By Nick Brown
Bankruptcy & Restructuring Correspondent, Reuters
REUTERS October 14 2014
(Reuters) – Imagine a global authority, akin to the World Bank, overseeing an internationally recognized restructuring process
for sovereign debtors that looks to reproduce the experience of Detroit and avoid the pain suffered by Argentina.
That’s the vision of the Global Restructuring Organization (GRO), a European restructuring industry group that aims to start a
global conversation about how to deal with sovereign debt, according to Bankruptcy Judge Cecelia Morris, one of the group’s
Morris, the chief judge of the U.S. Bankruptcy Court for the Southern District of New York, said in an interview with Reuters
that recent developments in Argentina show the challenges of overhauling sovereign debt without a formal system.
“When a sovereign is in stress, the options are to do nothing and see how it plays out, which sounds horrible, or do what
Argentina did, to try to restructure with no judicial umbrella,” said Morris, whose court handles many of the most complex
U.S. bankruptcy cases.
Morris is speaking at GRO’s annual conference in Modena, Italy, later this month. It’s the second time the group has held the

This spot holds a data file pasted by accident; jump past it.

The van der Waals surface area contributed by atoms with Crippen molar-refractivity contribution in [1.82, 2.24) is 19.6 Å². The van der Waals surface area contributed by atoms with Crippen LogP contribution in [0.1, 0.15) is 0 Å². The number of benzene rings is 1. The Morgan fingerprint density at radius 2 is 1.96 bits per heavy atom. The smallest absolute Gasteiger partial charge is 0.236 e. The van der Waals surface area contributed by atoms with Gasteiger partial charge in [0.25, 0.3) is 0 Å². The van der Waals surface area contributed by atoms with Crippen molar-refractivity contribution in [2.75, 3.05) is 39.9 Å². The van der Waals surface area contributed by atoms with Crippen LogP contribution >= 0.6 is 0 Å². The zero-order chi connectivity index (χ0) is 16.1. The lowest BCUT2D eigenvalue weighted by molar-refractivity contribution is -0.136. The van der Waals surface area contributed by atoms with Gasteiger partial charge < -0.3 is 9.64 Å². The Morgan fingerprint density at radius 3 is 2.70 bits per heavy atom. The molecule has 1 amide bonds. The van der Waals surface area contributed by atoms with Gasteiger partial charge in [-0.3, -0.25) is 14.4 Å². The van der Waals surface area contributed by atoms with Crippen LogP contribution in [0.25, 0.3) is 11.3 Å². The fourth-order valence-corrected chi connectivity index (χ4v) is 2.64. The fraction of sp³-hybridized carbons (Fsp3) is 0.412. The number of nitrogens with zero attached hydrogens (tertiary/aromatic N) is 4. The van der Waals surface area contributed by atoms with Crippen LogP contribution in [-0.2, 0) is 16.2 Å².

conference, which its organizers hope will become the “Davos of restructuring,” Morris said.
The organization was founded by its current president, Antonio Tullio, a restructuring expert and professor at the University
of Modena, Italy. Tullio could not be immediately reached on Monday.
Among Morris’ fellow speakers will be Kevyn Orr, the former Jones Day partner and emergency manager tapped to lead Detroit
through its massive Chapter 9 bankruptcy.
While Detroit is not a sovereign, its largely consensual reorganization stands as evidence that politically charged government
workouts can be achieved if procedures exist to foster a negotiation, Morris said.
“You at least have to have a structure where everyone has the opportunity to be heard,” she said.
In Puerto Rico, lawmakers and lawyers this year passed a law modeled after U.S.-style bankruptcy that would allow the
territory’s public agencies to restructure their debt, though it is being challenged by creditors as unconstitutional.
“Since we have the reality of Argentina, Puerto Rico is wisely trying to find a way to have a structure,” the judge said.
Argentina, without the benefit of a restructuring mechanism, tried to cut its debt by offering haircuts in 2005 and 2010 to
holders of $82 billion in defaulted bonds. Most creditors accepted the offer, but holdouts led by Elliott Management successfully
petitioned a New York court to rule that they have a right to full payment.